The saturation of media coverage for the Newtown, CT tragedy is just too much. It isn’t healthy to watch the coverage constantly after a tragedy like that. At the beginning when we’re in shock and trying to find out what happened, watching in disbelief is understandable. But when it reaches a point of repetition with little new information from one broadcast to the next, it’s time to move on.
There is no danger of forgetting what happened, and I am not suggesting we do so. What is necessary is to get back into some semblance of normalcy in our routine – not to pretend it didn’t happen, but to get on with life in a way that brings healing. We still have families to take care of, jobs to performs, volunteer work to offer, classes to attend, plans to make, service to perform and much more.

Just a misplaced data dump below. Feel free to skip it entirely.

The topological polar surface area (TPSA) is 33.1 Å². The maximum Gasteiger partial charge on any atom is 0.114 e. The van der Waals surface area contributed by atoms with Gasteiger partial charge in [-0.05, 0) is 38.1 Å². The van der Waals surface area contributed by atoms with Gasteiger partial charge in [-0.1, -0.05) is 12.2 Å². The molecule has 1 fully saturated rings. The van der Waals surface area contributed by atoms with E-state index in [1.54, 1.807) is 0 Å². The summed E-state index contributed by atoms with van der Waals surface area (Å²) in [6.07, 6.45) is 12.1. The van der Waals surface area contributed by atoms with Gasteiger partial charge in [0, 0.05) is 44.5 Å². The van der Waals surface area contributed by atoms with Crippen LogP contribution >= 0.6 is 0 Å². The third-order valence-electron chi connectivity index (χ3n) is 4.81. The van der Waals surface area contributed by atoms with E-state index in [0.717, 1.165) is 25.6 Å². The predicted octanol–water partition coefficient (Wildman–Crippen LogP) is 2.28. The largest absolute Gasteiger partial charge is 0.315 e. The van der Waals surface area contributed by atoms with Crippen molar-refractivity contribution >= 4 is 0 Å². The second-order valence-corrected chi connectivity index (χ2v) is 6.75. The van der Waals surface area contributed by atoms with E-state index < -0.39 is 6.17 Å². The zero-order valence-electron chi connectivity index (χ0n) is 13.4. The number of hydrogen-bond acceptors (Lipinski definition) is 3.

I was chatting with someone Friday afternoon about our recollections from many years ago when the few major networks that existed signed off late at night and there was nothing at all on the air after that. Incessant coverage didn’t happen for anything anytime. Not so today with hundreds of 24-hour networks and each of them sacrificing truth in the early reporting in the sad attempt to be first to report something – anything – whether it’s verified or not.
In the effort to fill endless time on the air, we don’t need to see the young surviving children interviewed by the media. As a parent, I would never allow a child of mine who had just experienced such a thing to be interviewed by the media. I don’t understand why some are allowing it. It’s their call to make and not mine, but I think it’s just too much and unnecessary.
We mourn for the loss. We learn what we can from it. We do everything within reason to protect ourselves and our loved ones from such senseless acts. And we move on.
Leap year lesson #351: You must move on.